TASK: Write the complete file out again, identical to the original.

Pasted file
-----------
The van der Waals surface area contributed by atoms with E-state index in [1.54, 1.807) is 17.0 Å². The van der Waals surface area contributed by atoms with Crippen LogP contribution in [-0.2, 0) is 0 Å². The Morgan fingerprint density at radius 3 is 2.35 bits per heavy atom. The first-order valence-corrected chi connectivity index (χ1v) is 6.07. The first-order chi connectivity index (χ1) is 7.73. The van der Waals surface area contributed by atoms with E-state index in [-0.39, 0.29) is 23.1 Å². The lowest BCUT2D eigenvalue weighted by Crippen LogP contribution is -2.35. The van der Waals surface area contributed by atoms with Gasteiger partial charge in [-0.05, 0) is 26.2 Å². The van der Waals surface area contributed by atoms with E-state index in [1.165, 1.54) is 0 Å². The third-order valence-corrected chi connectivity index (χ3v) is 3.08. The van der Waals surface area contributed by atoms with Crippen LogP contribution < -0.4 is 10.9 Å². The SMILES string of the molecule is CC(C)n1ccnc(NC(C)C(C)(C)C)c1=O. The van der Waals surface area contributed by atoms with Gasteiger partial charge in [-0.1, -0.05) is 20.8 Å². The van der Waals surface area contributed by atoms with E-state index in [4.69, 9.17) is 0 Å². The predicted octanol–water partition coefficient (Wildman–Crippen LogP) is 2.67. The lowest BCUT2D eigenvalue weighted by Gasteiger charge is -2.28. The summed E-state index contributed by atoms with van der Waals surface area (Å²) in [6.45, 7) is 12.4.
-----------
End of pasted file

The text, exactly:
The van der Waals surface area contributed by atoms with E-state index in [1.54, 1.807) is 17.0 Å². The van der Waals surface area contributed by atoms with Crippen LogP contribution in [-0.2, 0) is 0 Å². The Morgan fingerprint density at radius 3 is 2.35 bits per heavy atom. The first-order valence-corrected chi connectivity index (χ1v) is 6.07. The first-order chi connectivity index (χ1) is 7.73. The van der Waals surface area contributed by atoms with E-state index in [-0.39, 0.29) is 23.1 Å². The lowest BCUT2D eigenvalue weighted by Crippen LogP contribution is -2.35. The van der Waals surface area contributed by atoms with Gasteiger partial charge in [-0.05, 0) is 26.2 Å². The van der Waals surface area contributed by atoms with E-state index in [1.165, 1.54) is 0 Å². The third-order valence-corrected chi connectivity index (χ3v) is 3.08. The van der Waals surface area contributed by atoms with Crippen LogP contribution < -0.4 is 10.9 Å². The SMILES string of the molecule is CC(C)n1ccnc(NC(C)C(C)(C)C)c1=O. The van der Waals surface area contributed by atoms with Gasteiger partial charge in [-0.1, -0.05) is 20.8 Å². The van der Waals surface area contributed by atoms with E-state index in [4.69, 9.17) is 0 Å². The predicted octanol–water partition coefficient (Wildman–Crippen LogP) is 2.67. The lowest BCUT2D eigenvalue weighted by Gasteiger charge is -2.28. The summed E-state index contributed by atoms with van der Waals surface area (Å²) in [6.45, 7) is 12.4.